Data dump: Wellington rules film and Auckland leads TV in latest screen industry figures

Wellington or Wellywood as it is affectionately (or scathingly) known remains the film capital of New Zealand, while Auckland is the TV capital, according to information released by Statistics NZ on the screen industry revenue from last year.

The Statistics NZ breakdown shows total revenue for the screen industry in 2014 was $3.2 billion, which it says is relatively unchanged from 2013 (up $7 million) although contributions from different parts of the industry have changed slightly over the past year.

This information comes from the 2014 Screen Industry Survey, and includes GDP and labour market information. 

Feature films continued to dominate the revenue streams, contributing over 50 percent of all production and post-production revenue.

And not so surprisingly Wellington, home to Weta Digital, continues to hold its title as the film hub of New Zealand contributing 79 percent ($644 million) of all feature film revenue.

Auckland accounted for just over three quarters ($292 million) of revenue from television programmes and for almost 100 percent of broadcasting revenue ($1,403 million).

The report also showed that government funding increased while private financing dropped.

Government funding rose by 10 percent (to $258 million), including an increase of $22 million from public broadcasters. Government funding went to 156 businesses in 2014, 22 percent fewer than 2013. The contribution to funding and financing from the private sector dropped to $46 million in 2014, a decrease of 40 percent.

Overseas funding had been relatively constant over the past few years, with international sources contributing 43 percent of all production and financing in 2014.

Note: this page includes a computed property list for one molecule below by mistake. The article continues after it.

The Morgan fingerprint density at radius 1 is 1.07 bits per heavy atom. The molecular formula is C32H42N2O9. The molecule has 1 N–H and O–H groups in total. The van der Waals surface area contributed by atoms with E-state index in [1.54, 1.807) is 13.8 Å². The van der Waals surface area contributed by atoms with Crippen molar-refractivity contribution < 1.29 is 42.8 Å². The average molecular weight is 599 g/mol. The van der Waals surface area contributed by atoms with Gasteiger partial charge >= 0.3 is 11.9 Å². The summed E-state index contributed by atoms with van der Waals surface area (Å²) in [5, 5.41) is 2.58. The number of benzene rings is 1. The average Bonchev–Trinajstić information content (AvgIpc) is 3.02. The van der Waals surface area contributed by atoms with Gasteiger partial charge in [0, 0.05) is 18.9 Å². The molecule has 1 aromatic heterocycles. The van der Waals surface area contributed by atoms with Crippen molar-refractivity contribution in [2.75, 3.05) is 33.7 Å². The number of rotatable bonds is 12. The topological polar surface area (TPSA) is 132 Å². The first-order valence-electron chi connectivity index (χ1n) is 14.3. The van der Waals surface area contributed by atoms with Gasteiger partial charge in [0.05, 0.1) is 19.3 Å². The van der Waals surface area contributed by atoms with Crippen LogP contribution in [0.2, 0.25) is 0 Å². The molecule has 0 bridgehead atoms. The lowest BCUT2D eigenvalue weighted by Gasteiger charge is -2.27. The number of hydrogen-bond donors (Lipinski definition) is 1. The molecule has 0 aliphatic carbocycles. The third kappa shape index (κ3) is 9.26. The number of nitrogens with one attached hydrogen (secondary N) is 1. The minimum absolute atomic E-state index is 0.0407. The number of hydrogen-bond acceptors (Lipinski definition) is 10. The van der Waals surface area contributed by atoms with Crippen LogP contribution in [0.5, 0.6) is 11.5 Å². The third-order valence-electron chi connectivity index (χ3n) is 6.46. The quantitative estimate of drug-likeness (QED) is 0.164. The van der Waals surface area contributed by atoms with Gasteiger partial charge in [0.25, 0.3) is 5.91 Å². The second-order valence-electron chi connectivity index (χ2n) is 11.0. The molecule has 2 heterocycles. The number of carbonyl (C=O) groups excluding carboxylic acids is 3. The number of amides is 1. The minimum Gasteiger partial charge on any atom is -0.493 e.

“Of the $531 million total funding and financing for producing, 47 percent went towards television programmes, a similar proportion to previous years,” the report says.

Statistics New Zealand business performance statistics manager Jason Attewell says: “The total revenue is largely driven by a few businesses – those with revenues of at least $50 million – but over 91 percent of all screen businesses earn less than half a million dollars each. Many businesses in the screen industry are one-person contractors.”

He says to put this in context, 15,500 people were employed directly by the screen industry over the year ending March 2013, and they earned $742 million in wages.

“The vast majority of screen businesses (96 percent) were engaged in production or post-production work. In terms of value added, the screen industry added $1.1 billion to the economy, and almost half a percent of Gross Domestic Product (GDP).”

Rather predictably, most of the international revenue came from the North American market, which accounted for over $400 of total earned. However, revenue earned from Australia increased for the third consecutive year in 2014. Australia is now the source of 6.9 percent of international revenue for production and post-production, compared with 4.0 percent three years ago. 

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